Re: [asa] What would evidence for design look like?

From: Christine Smith <christine_mb_smith@yahoo.com>
Date: Sun Jul 06 2008 - 00:48:41 EDT

Hi Collin,

If you haven't already read it, you might be
interested in viewing my post from back in October '07
here:
http://www.calvin.edu/archive/asa/200710/0053.html
(for clarification, my post is really an exchange
between "abc", abc's responses to several other
responders, and me (faithcmbs9))

I don't think it really answers your question so much
as it analyzes the concept...may provide some food for
thought :)

In Christ,
Christine (ASA member)

--- Collin Brendemuehl <collinb@brendemuehl.net>
wrote:

>
> I'm not up on the specifics of neo-ID so I simply
> picked Behe's principle for the purpose of beginning
> the discussion.
> At this point I'm not ready to employ an ontological
> argument.
> The more I read the less the simplicity of
> *everyone's* answers impresses me.
>
>
> -----Original Message-----
> From: Gregory Arago [mailto:gregoryarago@yahoo.ca]
> Sent: Saturday, July 5, 2008 09:42 PM
> To: 'ASA', 'Collin Brendemuehl'
> Subject: Re: [asa] What would evidence for design
> look like?
>
> Do you mean 'evidence for design' in the eyes of the
> IDM or in a 'neutral' theory of intelligent design,
> something that might just better be called neo-ID?
> You might want to ask Mike Gene about this because
> he would certainly acknowledge and even he
> personally 'represents' a real difference between
> two positions.
>
> Well, o.k. then, evidence: first, language
> clarification. Graphic design, costume design, set
> design, interior design, design engineering, product
> design, etc. Is this the 'design' that you mean (in
> which case some is 'intelligent' and some is
> relatively less so)? Or would you disqualify this
> meaning of 'design' from your bid to find 'evidence'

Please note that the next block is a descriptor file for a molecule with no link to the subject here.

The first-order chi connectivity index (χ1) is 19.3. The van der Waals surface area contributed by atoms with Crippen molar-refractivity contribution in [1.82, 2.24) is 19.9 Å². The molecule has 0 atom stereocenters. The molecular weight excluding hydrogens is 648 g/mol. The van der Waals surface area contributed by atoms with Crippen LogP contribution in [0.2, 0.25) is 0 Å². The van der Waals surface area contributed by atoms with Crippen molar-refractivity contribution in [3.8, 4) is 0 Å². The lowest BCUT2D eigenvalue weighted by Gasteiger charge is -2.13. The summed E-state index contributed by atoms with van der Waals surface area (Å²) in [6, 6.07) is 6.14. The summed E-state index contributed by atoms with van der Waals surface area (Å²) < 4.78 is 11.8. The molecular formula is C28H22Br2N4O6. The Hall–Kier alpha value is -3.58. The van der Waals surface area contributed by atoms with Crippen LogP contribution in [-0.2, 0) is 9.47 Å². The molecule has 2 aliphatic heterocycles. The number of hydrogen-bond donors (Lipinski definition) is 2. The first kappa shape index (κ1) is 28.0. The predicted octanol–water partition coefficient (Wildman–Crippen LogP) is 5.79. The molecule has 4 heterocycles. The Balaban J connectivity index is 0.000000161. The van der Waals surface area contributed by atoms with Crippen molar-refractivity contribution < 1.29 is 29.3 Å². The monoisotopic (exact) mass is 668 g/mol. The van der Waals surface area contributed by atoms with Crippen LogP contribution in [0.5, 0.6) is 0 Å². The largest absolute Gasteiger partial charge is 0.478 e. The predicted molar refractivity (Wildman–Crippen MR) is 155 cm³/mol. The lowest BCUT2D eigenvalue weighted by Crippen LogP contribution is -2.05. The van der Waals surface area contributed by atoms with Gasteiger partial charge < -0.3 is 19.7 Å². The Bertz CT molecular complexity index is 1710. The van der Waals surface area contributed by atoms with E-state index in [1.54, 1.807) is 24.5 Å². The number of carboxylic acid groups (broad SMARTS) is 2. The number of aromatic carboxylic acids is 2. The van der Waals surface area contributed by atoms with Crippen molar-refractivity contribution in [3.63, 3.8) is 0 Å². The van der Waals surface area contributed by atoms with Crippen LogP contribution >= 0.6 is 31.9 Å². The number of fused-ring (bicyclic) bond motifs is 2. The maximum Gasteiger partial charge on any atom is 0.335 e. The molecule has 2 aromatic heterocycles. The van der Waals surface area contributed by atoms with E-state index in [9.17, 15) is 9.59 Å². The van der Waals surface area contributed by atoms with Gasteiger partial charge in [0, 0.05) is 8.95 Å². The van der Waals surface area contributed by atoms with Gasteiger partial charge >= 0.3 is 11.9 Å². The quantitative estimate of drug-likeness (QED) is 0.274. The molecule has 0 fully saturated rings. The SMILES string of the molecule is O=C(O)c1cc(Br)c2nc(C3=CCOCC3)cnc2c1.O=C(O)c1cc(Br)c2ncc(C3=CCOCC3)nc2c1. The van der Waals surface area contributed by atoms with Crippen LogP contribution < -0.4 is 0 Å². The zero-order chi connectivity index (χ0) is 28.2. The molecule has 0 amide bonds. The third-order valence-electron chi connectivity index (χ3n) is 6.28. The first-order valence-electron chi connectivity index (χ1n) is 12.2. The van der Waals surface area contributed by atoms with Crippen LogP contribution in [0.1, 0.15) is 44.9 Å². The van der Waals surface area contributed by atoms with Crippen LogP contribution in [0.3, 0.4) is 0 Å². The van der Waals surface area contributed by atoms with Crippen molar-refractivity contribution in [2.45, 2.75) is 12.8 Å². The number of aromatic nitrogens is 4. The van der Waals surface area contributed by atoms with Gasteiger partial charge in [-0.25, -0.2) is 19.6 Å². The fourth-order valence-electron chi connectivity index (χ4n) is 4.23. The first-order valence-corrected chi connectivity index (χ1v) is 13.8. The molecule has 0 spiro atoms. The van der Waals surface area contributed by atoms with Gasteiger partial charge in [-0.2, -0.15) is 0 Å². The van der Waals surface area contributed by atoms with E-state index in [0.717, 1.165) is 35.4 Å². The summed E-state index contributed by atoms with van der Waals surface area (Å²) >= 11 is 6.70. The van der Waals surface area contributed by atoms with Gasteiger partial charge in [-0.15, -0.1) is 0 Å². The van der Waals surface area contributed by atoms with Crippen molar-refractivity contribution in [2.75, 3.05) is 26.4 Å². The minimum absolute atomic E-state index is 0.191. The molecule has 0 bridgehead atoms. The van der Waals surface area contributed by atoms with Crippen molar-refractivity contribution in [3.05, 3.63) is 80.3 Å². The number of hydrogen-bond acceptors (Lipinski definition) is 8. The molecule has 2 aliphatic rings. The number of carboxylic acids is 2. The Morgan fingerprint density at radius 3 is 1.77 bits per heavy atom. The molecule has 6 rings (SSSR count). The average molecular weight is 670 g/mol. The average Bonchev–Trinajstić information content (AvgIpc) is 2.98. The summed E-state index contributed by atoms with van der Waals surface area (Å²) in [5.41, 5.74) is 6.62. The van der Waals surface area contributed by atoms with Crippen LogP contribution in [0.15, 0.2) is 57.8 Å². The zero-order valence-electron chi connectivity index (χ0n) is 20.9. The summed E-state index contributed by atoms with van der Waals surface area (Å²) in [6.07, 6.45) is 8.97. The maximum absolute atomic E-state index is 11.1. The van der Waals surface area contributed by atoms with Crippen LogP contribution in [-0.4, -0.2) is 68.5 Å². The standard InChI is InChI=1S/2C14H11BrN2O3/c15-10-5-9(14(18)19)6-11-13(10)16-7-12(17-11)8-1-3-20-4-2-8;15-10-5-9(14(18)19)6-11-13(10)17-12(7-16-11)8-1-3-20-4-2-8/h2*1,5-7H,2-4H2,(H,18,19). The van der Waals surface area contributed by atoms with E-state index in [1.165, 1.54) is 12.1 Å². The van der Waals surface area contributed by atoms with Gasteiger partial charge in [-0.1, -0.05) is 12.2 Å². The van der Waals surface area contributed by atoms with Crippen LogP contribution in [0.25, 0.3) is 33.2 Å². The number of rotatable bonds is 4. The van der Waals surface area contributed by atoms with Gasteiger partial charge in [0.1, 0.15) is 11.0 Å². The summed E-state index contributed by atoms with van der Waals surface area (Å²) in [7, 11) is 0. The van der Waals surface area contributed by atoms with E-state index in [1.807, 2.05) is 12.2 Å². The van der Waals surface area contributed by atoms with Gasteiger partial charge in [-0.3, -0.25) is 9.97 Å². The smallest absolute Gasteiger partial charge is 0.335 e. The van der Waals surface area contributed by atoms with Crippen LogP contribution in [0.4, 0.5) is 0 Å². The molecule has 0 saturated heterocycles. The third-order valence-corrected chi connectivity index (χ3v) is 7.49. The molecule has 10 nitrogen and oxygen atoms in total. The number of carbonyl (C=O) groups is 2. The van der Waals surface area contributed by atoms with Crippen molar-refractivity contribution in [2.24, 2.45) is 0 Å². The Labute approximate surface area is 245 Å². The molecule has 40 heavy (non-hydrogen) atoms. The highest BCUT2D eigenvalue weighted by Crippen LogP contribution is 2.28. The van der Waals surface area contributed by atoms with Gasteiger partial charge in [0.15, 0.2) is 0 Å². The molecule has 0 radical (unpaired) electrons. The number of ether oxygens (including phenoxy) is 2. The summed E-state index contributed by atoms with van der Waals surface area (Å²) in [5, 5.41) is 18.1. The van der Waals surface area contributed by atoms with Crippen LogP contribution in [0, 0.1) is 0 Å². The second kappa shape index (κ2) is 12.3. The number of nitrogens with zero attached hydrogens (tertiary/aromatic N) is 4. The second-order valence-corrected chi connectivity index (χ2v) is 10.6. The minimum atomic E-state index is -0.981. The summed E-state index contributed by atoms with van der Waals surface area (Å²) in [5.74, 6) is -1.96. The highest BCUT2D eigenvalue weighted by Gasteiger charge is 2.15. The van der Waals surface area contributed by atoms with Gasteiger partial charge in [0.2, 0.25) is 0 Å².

> of any sort?
>
> Evidence for the 'design' noted above would be to
> ask the person(s) who made it. "Did you 'design'
> this?" If they answer "Yes," then you have
> 'evidence.' Of course, one must sometimes hold to a
> level of skepticism when taking a person's word for
> it. Maybe it was not he or she who 'really' did
> 'design' it, but someone else. In any case, if it
> can be somehow 'verified' that Person A 'designed'
> Object B, that qualifies as 'evidence,' doesn't it?
> That IS an 'end' that Collin asks for.
>
> The rest of the question I leave off (e.g.
> complexity and reducability-reductionism) until
> someone quickly points out that the 'designs' I
> suggest evidence for is NOT the 'designs' that
> 'they' - old ID - are offering evidence for.
> Nevertheless, 'evidence' has now been offered for 'a
> design theory' - i.e. the design of human-made
> things. This approach may turn out to be more
> significant than most natural scientists (e.g. those
> who suggest something can't be 'truly scientific'
> unless it postuates on the age of the earth!) have
> yet imagined, since they take something
> unquestionably 'more complex' (i.e. the human mind
> and human actions) to be a simple given all the
> while focussing only on natural-physical things.
>
> For love of wisdom,
> Gregory
>
>
> p.s. Pim's question is pretentious to say the least.
> It is based on vacuous reflexive thought about what
> it MEANS to design something. He ASS-U-MEs there IS
> no possible answer to his rhetorical question. So I
> care not to respond to him, but only to Collin, who
> would seemingly entertain the possibility of a
> legitimate answer.
>
>
> --- On Sun, 7/6/08, Collin Brendemuehl
> <collinb@brendemuehl.net> wrote:
>
> From: Collin Brendemuehl <collinb@brendemuehl.net>
> Subject: [asa] What would evidence for design look
> like?
> To: "ASA" <asa@calvin.edu>
> Received: Sunday, July 6, 2008, 4:51 AM
>
> Pim asked a good question. "What would evidence for
> design look like?"
>
> So I'd like to propose this consideration:
>
> Behe would answer that design appears irreducibly
> complex.
> The problem is that, using model theory methods, any
> potentially irreducibly-complex component can simply
> be placed into a new model.
> And so it appears that the argument may never end.
>
> And that, it would seem, may represent a weakness in
> both ID/IC and Darwinian evolution.
> Why of ID/IC? Because they may never reach an end
> proof.
> Why of Darwinian ideas? Because more complex model
> would seem to require more time for each added
> complexity.
>
> Collin
> http://evangelicalperspective.blogspot.com/
>
>
>
>
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Received on Sun Jul 6 00:49:10 2008

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